UK

Welfare reform: Your views

The biggest welfare shake-up since the 1940s will see benefit cuts for those who refuse to take jobs.

Work and Pensions Secretary Iain Duncan Smith plans to bring in a single Universal Credit to replace work-related benefits like child tax credit, housing benefit and jobseeker's allowance.

Claimants moving into work will keep more of their income than now, but face losing their benefits for up to three months if a job offer is refused.

Some unemployed people have been speaking to the BBC about their experiences.

Tunji Lemoshe, London

I am not working. I am on income support and on the bread line. I don't think the reform plans will work.

I have found it impossible to get a job and am seeking training with the hope it will improve my employability.

I wanted to apply for training to be a security guard, it was a job advertised in the local newspaper.

Training was offered for free to people but when I phoned them up, they said it was only free to people on jobseeker's allowance, not income support.

In order to get the training I would have to come off income support and go on to jobseekers, just to get the training I need to get a job that wasn't guaranteed.

I do not see these reforms working, the plans are flawed and will I believe they will create a much bigger problem.

Kelvin Green, Worcester

Having worked for the last 42 years, I now find myself out of work at the age of 60.

I desperately want to work again, but regardless of the law, many employers take age into account

I have only had a few interviews despite sending off hundreds of applications.

In my case, I believe I match the requirements well, but prospective employers don't even bother to respond.

If I go for jobs below the position I was in, then I still get nowhere as I'm considered over qualified.

I don't even get jobseeker's allowance, as my wife works.

These reforms won't help me and will not help everyone who is unemployed get jobs.

We're not all work shy. I can't get work because of my age."

Michelle Evans, London

I have a first class degree.

I work one day a week but I am still seeking full-time employment.

The planned welfare reforms worry me.

What if I refuse three jobs in a row, will my benefits be cut?

I don't want to accept any job that is offered to me.

I want to use the skills and degree I have, under the reforms I wonder if this will be taken into consideration?

Jobseeker's allowance, surely the clue is in the title.

Looking for a job is a full time job.

Jack Jackson, Holmfirth, West Yorkshire

I am 60-years-old and I am not happy with these planned reforms at all. I would be £9 a week worse off under them and it is hard enough as it is.

Per week I receive a work pension of £198 and housing benefit of £45 to help with my £100 a week rent.

The housing benefit calculation allows earnings of only £132.60 per week.

For every £1 above this I lose 65p in housing benefit. As my pension increases I only benefit by 35p in every £1.

As the minimum wage equates to £207 per week, why is there such a low weekly allowance for benefits claimants to live on?

I think instead of cutting housing benefit, the government should get the money from private landlords. Many of them received financial incentives to get into the letting market, and now they are pushing their rents up.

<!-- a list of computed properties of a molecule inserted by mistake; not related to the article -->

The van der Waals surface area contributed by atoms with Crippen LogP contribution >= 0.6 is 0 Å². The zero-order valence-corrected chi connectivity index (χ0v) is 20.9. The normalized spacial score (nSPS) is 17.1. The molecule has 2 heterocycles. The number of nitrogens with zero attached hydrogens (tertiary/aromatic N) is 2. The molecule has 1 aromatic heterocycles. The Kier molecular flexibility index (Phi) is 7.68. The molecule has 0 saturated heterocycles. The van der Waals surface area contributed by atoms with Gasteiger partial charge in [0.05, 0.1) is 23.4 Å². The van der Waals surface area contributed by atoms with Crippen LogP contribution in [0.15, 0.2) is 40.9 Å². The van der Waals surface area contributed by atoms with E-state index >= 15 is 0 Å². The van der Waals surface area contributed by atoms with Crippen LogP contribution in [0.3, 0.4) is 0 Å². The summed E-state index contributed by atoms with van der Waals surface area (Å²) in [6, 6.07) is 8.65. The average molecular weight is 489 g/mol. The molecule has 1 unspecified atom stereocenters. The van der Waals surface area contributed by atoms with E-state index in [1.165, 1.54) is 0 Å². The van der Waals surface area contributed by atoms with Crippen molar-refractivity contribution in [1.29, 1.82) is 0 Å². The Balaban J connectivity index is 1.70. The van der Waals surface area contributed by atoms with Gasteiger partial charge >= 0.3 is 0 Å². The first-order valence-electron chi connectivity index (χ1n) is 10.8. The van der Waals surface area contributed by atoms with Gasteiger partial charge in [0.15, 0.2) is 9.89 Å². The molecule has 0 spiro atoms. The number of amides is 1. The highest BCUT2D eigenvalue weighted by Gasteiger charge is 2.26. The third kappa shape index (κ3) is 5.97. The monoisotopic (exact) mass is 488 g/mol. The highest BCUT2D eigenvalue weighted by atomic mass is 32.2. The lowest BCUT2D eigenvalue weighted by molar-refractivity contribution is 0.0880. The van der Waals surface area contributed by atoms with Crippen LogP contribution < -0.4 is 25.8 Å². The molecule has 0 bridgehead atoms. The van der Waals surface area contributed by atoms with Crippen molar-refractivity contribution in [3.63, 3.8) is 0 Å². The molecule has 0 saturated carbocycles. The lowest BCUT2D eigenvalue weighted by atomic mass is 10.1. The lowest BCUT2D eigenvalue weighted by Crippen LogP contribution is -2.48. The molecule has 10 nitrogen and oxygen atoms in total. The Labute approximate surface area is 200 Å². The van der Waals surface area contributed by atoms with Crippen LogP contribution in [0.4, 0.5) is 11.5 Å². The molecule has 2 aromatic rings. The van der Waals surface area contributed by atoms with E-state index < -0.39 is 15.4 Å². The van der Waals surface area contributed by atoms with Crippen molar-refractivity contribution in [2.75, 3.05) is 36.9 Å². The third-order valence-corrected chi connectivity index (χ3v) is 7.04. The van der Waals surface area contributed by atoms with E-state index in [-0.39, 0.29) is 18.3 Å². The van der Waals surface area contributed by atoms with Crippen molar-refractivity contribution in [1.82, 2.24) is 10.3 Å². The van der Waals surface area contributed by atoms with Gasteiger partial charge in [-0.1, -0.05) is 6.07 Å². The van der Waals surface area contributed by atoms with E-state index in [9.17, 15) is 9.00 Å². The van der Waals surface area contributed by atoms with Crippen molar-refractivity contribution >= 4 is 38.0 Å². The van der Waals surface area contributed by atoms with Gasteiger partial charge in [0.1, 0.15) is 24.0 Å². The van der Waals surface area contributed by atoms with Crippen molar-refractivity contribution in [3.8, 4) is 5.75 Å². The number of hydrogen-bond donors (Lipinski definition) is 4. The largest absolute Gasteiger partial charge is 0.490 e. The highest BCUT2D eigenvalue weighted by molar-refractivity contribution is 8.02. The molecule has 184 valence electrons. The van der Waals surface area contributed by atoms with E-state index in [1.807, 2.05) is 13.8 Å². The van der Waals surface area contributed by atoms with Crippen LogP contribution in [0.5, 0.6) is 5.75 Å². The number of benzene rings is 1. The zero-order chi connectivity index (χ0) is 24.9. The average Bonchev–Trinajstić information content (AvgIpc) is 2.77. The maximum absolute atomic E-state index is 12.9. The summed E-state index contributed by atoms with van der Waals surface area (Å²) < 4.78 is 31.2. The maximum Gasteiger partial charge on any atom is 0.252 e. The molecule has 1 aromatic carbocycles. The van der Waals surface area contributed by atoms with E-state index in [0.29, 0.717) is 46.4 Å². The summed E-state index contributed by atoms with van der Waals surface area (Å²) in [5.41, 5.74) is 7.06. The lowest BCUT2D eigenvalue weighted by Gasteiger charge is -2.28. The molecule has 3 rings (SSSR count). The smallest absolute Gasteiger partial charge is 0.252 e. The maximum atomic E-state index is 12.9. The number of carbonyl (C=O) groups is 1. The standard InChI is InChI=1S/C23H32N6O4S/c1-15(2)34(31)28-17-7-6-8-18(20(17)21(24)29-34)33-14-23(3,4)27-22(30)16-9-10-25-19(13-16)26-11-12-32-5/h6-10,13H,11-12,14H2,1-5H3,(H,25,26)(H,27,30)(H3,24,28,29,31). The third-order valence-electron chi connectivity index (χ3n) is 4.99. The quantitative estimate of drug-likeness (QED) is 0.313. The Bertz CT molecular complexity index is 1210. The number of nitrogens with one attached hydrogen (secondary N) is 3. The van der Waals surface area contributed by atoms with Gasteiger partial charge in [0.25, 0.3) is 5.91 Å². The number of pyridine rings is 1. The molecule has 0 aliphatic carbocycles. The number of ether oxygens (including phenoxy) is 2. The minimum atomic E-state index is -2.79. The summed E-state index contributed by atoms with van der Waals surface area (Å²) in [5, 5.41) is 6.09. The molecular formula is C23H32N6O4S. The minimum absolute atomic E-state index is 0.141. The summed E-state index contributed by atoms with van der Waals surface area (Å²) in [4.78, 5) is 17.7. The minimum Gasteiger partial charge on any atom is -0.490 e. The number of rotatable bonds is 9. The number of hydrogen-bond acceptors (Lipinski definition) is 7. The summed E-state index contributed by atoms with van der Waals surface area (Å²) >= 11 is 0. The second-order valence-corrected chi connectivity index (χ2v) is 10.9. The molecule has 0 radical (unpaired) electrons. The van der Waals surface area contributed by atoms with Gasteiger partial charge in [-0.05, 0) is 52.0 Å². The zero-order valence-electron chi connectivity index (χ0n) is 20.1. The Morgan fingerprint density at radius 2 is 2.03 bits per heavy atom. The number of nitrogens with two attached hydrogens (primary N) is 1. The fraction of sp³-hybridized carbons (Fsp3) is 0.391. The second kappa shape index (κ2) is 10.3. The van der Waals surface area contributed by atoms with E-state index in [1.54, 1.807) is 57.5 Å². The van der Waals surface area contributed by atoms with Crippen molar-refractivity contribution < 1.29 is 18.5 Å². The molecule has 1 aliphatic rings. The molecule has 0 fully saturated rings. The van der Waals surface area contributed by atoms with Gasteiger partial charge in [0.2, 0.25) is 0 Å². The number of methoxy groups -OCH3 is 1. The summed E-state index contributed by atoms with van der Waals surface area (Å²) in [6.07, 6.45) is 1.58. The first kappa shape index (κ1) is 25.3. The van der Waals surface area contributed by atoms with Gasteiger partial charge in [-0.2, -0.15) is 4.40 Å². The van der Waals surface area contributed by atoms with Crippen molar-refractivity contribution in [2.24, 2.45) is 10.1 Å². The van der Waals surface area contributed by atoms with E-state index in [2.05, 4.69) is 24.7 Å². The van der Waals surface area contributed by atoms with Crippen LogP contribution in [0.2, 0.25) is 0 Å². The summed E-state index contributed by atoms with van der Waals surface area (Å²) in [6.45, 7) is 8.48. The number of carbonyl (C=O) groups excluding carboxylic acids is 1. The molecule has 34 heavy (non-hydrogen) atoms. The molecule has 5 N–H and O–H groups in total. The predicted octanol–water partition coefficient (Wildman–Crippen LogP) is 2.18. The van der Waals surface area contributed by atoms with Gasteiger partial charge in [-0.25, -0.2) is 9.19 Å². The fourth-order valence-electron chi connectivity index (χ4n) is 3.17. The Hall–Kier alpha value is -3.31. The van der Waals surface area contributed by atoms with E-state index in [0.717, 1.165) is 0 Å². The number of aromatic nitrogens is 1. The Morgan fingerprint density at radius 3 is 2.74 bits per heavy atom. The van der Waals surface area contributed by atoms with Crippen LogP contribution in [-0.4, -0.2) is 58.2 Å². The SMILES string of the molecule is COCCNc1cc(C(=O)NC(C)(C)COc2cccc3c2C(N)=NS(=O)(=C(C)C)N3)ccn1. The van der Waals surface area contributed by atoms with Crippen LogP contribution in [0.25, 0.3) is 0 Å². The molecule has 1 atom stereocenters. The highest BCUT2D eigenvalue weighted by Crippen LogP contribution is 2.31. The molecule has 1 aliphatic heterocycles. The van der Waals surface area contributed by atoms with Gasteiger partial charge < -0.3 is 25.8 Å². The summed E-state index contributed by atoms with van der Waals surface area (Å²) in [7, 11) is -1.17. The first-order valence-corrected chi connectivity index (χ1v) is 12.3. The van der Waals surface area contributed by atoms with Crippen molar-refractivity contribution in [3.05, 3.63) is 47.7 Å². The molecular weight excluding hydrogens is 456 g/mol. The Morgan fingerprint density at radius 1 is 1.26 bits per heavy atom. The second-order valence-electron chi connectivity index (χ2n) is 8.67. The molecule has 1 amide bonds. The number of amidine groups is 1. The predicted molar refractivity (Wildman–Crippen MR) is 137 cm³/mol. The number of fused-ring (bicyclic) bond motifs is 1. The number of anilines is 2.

It is not the tenant who is at fault here, but the landlord, so why doesn't the government force them to make rents affordable.

Other comments

I agree with the changes to an extent. I have been on both sides of the coin and hated being unemployed. Once I gained employment my benefits were automatically stopped. I had to struggle and fell behind with bills until I received my first pay check. Yes, it will get those people into jobs who generally don't want to work, but what kind of jobs will be out there for them to do? How will these low skilled individuals get a job that will pay enough to cover their rent and bills? I am 29-years-old have lots of qualifications yet haven't got a decent paid job. Mel, Wirral

I whole heartedly agree. Those people who simply won't work and won't seek work must be penalised for it. Why should those of us that work hard pay to keep those that won't? Bob, Stafford

It is about time there was a proper system to stop benefit scroungers! If they haven't worked for a year, then they should do something for the council to earn their money. I know plenty of people, including myself, who have been out of work but none of them have ever gone longer than a couple of months. There are plenty of jobs out there! Jane, Manchester

As a career adviser I regularly work with the long term unemployed. Many of them have complex personal histories, backgrounds and different ability levels that often mean they are not easily going to find work. Then there are the unemployed who have avoided work for all sorts of reasons and do not have a culture of work in the family, but these people are a small proportion of the whole. Christine, Matlock

I agree with the principle of making work pay but I can foresee a lot of problems in practise. A lot of people in low paid work struggle with public transport costs to and from work. It is all well and good saying move closer to your job but we all know how difficult that can be. Also, how can you expect someone who has never worked or has been out of work long term to step straight into a job? Tom, Gateshead

More on this story